8. The Railway Children (Jeffries, 1970)

 I watched and wept at as a child and have watched and wept at on a yearly basis with my own three children for the past 14 years.

9. Red Road (Arnold, 2006)

10. Ratcatcher (Ramsay, 1999)

Kevin Loader, producer (‘Enduring Love’)

To avoid the knotty problem of what constitutes a British film, as opposed to a film directed by a Brit, I have used an additional filter – films shot in Britain. About these there can be no dispute – in many cases they are celebrations of the British landscape, rural, urban and political.

1. Gone to Earth (Powell and Pressburger, 1950)

Not Powell’s most audacious film, but  possibly the best film about the British countryside, shot on location in a ravishing Shropshire landscape.

2. Withnail and I (Robinson, 1987) 

The ultimate slacker comedy and painfully more.

3. The Go-Between (Losey, 1970)

For me the best of the Pinter/Losey collaborations.

4. The Bill Douglas Trilogy (Douglas, 1972-78)

Which trilogy to pick? Terence Davies's possibly better known, so time to rediscover the poetic purity of these – and the important use of sound.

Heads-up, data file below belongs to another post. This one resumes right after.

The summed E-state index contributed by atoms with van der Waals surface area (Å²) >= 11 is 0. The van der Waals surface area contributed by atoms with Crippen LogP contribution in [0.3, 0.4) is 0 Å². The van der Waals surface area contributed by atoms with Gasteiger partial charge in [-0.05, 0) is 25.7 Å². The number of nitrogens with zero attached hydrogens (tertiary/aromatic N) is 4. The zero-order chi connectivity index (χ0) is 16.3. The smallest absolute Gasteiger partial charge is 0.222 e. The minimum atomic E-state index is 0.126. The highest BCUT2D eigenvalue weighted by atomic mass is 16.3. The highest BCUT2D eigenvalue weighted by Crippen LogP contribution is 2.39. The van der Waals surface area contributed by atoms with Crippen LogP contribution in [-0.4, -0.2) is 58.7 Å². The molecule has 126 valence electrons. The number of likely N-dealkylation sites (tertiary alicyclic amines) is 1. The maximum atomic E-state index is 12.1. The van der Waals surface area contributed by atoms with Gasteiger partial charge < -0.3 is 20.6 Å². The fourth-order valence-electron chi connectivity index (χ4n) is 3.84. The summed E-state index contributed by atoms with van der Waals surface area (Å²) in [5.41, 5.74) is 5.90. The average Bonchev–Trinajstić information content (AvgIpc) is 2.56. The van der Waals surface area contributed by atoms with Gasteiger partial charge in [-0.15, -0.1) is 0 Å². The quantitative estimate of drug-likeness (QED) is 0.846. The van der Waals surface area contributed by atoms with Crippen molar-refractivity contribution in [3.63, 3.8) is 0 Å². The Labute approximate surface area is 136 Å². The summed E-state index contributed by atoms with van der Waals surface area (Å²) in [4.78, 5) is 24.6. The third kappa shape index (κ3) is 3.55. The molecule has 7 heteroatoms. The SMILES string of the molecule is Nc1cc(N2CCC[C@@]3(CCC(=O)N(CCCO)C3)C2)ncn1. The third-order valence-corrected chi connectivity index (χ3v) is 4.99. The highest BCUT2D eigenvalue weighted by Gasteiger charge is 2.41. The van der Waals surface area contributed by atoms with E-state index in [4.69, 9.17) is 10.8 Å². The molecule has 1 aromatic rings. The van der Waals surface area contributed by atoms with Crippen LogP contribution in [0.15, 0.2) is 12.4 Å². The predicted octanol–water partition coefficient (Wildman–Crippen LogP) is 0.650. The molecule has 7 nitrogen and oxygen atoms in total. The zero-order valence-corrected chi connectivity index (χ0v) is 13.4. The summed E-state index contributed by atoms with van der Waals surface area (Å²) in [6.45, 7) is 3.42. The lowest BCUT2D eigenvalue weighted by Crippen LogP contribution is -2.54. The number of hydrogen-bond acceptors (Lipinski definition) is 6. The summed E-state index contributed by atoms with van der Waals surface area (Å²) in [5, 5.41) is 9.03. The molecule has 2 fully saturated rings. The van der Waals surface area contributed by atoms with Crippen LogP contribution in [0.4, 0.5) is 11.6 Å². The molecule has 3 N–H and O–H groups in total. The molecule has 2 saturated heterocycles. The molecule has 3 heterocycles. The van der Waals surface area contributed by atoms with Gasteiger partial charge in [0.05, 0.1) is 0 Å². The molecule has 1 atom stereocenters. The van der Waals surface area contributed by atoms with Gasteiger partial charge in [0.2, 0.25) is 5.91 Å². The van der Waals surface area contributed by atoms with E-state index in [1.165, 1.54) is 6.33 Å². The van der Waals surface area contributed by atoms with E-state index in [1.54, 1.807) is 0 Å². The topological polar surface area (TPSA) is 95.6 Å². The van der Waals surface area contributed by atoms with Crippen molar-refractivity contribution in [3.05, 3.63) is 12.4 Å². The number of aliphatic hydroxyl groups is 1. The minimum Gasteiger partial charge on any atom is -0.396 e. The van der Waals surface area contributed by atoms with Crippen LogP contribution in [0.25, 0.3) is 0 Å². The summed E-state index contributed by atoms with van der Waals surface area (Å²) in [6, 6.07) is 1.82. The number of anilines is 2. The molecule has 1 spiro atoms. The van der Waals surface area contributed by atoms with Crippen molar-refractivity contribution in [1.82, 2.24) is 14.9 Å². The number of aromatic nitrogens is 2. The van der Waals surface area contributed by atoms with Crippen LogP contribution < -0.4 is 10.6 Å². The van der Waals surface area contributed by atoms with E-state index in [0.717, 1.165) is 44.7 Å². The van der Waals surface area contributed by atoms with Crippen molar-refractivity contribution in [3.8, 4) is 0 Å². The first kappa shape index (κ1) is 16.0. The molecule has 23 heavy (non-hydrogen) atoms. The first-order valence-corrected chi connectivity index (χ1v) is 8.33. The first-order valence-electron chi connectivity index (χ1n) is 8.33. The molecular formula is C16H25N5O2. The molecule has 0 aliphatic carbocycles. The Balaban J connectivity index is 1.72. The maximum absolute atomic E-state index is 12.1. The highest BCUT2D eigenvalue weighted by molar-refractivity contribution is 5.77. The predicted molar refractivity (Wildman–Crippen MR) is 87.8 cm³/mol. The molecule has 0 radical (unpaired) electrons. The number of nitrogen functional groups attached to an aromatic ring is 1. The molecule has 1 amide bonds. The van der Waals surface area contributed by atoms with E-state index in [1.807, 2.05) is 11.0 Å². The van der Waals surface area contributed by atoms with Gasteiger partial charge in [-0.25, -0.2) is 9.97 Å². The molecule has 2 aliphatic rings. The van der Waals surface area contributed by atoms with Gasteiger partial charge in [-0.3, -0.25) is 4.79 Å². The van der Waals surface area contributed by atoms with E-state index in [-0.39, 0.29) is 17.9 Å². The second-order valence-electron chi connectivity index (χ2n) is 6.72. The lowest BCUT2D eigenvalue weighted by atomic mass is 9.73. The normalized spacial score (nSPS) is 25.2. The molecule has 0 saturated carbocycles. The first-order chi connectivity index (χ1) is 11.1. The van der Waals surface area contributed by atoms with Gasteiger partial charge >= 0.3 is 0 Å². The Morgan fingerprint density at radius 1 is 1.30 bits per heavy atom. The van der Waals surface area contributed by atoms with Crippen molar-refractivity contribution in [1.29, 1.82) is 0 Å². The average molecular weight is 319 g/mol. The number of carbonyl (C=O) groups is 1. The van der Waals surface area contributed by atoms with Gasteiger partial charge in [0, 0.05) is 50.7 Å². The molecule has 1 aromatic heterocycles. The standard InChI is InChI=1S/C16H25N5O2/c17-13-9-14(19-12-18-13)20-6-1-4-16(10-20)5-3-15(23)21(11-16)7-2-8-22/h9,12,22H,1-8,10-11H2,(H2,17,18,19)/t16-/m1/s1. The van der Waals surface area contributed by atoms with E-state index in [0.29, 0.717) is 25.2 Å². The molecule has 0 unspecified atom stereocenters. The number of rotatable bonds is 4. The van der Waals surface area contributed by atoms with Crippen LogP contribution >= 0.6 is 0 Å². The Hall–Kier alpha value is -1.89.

5. The Innocents (Clayton, 1961)

Surely the best ghost story ever, adapted from Henry James.

6. Persuasion (Michell, 1995)

So beautifully performed, and the best cinematic adaptation of a British classic novel, including Lean’s.

7. Wonderland (Winterbottom, 1999)

Michael Winterbottom's films can seem a little unfinished, but that works for this truthful portrait of the London we all live in. And Gina McKee!

8. Winstanley (Brownlow and Mollo, 1975)

Why haven't British  filmmakers mined the Cromwellian debate more? This is austere, authentic, visually memorable.

9. The 39 Steps (Hitchcock, 1935)

There has to be one, and who can forget Peggy Ashcroft?

10. In the Loop (Iannucci, 2009)